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Med Hypotheses. 2005;65(5):972-82.

Drugs of anesthesia acting on central cholinergic system may cause post-operative cognitive dysfunction and delirium.

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Department of Neuroscience, Psychiatric and Anesthesiological Sciences, University of Messina, School of Medicine, Policlinico Universitario G. Martino, via C.Valeria, 98125 Messina, Italy.


Given the progressive and constant increase of average life expectancy, an increasing number of elderly patients undergo surgery. After surgery, elderly patients often exhibit a transient reversible state of cerebral cognitive alterations. Among these cognitive dysfunctions, a state of delirium may develop. Delirium is an aetiologically non-specific syndrome characterised by concurrent disturbances of consciousness and attention, perception, thinking, memory, psychomotor behaviour and the sleep-wake cycle. Delirium appears to occur in 10-26% of general medical patients over 65, and is frequently associated with a significant increase in morbidity and mortality. During hospitalization, mortality rates have been estimated to be 10-26% of patients who developed post-operative delirium, and 22-76% during the following months. Over the last few decades, post-operative delirium has been associated with several pre-operative predictor factors, as well as age (50 years and older), alcohol abuse, poor cognitive and functional status, electrolyses or glucose abnormalities, and type of surgery. The uncertain pathogenesis of post-operative cognitive dysfunctions and delirium has not permitted a causal approach to developing an effective treatment. General anesthesia affects brain function at all levels, including neuronal membranes, receptors, ion channels, neurotransmitters, cerebral blood flow and metabolism. The functional equivalents of these impairments involve mood, memory, and motor function behavioural changes. These dysfunctions are much more evident in the occurrence of stress-regulating transmission and in the alteration of intra-cellular signal transduction systems. In addition, more essential cellular processes, that play an important role in neurotransmitter synthesis and release, such as intra-neuronal signal transduction and second messenger system, may be altered. Keeping in mind the functions of the central muscarinic cholinergic system and its multiple interactions with drugs of anesthesia, it seems possible to hypothesize that the inhibition of muscarinic cholinergic receptors could have a pivotal role in the pathogenesis not only of post-operative delirium but also the more complex phenomena of post-operative cognitive dysfunction.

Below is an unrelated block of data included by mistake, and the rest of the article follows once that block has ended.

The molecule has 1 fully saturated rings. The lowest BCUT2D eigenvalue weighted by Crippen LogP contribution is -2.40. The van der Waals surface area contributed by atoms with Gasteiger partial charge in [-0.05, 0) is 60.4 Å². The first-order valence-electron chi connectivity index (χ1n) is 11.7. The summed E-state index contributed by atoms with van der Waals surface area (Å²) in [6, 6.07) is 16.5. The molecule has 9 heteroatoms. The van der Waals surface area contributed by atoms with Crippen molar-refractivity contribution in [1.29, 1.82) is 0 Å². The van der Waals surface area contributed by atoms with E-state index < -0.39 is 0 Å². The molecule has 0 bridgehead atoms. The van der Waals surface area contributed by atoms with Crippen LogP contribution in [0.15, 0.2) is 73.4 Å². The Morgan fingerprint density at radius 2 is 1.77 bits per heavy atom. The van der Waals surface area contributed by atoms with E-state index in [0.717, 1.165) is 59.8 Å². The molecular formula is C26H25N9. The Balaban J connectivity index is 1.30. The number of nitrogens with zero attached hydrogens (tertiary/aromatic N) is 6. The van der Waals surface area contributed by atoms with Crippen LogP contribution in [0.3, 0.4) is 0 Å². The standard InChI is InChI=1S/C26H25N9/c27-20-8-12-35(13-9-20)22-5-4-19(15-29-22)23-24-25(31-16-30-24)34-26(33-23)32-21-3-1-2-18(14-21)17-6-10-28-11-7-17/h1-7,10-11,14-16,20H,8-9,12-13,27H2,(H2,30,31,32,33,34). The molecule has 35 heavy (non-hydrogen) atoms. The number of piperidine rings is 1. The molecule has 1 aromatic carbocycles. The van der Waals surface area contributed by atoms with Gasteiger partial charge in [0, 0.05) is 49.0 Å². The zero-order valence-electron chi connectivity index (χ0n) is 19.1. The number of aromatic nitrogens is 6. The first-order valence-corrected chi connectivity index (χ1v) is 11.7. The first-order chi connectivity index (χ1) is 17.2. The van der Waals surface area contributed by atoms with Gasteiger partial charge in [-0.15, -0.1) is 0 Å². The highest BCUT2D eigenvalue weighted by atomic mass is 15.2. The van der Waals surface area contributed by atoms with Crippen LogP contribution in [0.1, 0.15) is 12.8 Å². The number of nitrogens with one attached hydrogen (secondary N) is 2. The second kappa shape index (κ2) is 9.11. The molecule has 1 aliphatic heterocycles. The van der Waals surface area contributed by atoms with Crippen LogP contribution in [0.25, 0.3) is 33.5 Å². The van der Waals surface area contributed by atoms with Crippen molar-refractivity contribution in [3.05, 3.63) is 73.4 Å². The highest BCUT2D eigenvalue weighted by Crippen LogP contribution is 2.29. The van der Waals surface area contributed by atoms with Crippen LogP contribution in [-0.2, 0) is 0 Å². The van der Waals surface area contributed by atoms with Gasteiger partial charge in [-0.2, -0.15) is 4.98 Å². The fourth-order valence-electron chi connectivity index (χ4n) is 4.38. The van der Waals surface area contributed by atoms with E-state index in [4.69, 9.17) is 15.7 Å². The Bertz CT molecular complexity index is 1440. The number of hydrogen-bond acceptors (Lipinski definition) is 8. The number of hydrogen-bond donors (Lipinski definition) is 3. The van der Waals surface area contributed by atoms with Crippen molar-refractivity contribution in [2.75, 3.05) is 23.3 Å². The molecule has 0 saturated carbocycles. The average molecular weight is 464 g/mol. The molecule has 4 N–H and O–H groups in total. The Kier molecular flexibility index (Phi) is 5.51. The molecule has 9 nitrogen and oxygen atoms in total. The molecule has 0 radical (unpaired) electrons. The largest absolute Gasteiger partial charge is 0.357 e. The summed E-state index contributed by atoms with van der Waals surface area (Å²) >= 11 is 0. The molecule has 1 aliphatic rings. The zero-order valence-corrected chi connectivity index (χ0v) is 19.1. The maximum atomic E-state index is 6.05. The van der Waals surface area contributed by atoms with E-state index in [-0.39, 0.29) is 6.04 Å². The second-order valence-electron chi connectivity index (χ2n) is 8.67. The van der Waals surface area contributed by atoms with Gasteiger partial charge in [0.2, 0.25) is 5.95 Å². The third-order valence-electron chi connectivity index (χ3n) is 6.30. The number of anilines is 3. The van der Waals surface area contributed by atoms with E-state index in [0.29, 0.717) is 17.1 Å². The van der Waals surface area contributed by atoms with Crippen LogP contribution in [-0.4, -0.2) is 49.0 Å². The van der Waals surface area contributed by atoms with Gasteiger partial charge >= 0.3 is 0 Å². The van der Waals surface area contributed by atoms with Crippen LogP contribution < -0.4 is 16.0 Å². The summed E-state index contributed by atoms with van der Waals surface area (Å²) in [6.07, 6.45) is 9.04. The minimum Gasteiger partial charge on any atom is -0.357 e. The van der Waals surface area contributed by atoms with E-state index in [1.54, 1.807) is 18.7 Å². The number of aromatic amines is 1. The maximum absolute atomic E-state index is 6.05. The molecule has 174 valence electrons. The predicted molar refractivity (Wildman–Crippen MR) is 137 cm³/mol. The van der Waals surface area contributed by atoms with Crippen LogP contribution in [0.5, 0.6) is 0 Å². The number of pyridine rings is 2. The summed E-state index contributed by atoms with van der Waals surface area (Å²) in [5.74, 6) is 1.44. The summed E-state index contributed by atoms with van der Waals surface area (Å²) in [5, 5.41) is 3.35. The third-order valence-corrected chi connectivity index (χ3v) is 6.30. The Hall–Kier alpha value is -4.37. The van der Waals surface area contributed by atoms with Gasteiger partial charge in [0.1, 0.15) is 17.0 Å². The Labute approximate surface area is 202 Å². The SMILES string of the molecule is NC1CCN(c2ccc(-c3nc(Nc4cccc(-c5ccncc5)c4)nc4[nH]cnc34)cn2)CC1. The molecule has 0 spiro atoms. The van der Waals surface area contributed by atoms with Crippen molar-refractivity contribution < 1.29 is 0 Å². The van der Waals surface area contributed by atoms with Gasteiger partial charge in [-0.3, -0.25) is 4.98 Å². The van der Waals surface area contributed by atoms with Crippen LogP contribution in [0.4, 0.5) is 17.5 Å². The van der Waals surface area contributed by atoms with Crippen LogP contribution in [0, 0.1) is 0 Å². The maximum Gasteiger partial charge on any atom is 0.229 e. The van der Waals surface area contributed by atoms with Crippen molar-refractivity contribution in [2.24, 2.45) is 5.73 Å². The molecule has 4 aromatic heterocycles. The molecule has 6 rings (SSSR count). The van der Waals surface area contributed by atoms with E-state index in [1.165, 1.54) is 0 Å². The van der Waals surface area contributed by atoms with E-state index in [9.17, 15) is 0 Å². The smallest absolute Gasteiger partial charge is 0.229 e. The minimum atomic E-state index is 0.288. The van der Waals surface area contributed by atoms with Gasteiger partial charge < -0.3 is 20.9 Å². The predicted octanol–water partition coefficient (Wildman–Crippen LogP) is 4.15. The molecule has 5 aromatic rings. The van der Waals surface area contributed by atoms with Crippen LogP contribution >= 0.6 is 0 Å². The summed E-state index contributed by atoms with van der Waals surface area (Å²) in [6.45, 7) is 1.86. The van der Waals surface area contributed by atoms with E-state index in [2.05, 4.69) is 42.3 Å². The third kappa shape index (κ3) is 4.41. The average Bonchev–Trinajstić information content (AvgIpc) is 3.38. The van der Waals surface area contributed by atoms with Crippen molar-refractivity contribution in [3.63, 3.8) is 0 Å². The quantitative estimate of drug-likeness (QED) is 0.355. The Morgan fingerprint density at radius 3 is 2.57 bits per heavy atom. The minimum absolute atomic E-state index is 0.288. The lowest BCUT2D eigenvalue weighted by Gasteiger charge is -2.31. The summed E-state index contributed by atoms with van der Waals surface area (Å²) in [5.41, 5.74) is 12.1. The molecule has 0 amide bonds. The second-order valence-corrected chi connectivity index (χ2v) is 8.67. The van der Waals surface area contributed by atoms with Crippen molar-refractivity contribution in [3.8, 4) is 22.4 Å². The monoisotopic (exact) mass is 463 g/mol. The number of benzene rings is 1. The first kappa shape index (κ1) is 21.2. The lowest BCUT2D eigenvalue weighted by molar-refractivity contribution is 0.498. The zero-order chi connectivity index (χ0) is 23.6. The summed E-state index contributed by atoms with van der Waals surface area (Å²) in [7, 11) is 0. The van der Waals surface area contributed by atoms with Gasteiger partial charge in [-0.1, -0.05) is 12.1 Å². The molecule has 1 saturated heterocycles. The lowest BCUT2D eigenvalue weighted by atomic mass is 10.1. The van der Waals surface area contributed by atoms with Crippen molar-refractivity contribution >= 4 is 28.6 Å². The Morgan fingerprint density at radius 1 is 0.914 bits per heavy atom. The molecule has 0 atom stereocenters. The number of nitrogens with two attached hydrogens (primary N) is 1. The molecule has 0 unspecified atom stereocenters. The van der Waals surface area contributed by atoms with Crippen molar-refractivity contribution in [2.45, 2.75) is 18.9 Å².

[Indexed for MEDLINE]

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